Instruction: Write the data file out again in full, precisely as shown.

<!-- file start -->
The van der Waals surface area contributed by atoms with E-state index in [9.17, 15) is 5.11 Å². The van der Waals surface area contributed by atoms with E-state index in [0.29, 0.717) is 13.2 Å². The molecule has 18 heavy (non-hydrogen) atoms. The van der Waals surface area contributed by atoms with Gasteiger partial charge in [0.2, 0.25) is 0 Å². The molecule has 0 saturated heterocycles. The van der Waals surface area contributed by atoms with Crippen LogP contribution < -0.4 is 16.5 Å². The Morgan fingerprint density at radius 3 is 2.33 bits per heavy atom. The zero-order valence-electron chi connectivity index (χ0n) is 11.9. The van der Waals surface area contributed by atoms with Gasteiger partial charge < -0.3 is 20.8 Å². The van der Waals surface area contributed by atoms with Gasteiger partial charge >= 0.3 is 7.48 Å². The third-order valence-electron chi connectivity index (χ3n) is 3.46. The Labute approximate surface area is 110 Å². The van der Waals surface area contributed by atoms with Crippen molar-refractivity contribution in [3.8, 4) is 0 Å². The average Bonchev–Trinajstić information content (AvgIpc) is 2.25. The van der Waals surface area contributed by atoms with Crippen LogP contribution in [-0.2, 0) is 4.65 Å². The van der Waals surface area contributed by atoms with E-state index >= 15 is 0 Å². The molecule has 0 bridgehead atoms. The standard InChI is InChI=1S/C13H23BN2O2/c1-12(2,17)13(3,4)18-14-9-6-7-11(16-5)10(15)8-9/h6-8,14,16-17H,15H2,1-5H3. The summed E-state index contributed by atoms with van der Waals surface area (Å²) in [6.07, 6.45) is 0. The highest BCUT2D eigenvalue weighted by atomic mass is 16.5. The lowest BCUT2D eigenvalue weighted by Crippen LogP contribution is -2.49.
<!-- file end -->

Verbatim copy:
The van der Waals surface area contributed by atoms with E-state index in [9.17, 15) is 5.11 Å². The van der Waals surface area contributed by atoms with E-state index in [0.29, 0.717) is 13.2 Å². The molecule has 18 heavy (non-hydrogen) atoms. The van der Waals surface area contributed by atoms with Gasteiger partial charge in [0.2, 0.25) is 0 Å². The molecule has 0 saturated heterocycles. The van der Waals surface area contributed by atoms with Crippen LogP contribution < -0.4 is 16.5 Å². The Morgan fingerprint density at radius 3 is 2.33 bits per heavy atom. The zero-order valence-electron chi connectivity index (χ0n) is 11.9. The van der Waals surface area contributed by atoms with Gasteiger partial charge < -0.3 is 20.8 Å². The van der Waals surface area contributed by atoms with Gasteiger partial charge >= 0.3 is 7.48 Å². The third-order valence-electron chi connectivity index (χ3n) is 3.46. The Labute approximate surface area is 110 Å². The van der Waals surface area contributed by atoms with Crippen molar-refractivity contribution in [3.8, 4) is 0 Å². The average Bonchev–Trinajstić information content (AvgIpc) is 2.25. The van der Waals surface area contributed by atoms with Crippen LogP contribution in [-0.2, 0) is 4.65 Å². The van der Waals surface area contributed by atoms with E-state index >= 15 is 0 Å². The molecule has 0 bridgehead atoms. The standard InChI is InChI=1S/C13H23BN2O2/c1-12(2,17)13(3,4)18-14-9-6-7-11(16-5)10(15)8-9/h6-8,14,16-17H,15H2,1-5H3. The summed E-state index contributed by atoms with van der Waals surface area (Å²) in [6.07, 6.45) is 0. The highest BCUT2D eigenvalue weighted by atomic mass is 16.5. The lowest BCUT2D eigenvalue weighted by Crippen LogP contribution is -2.49.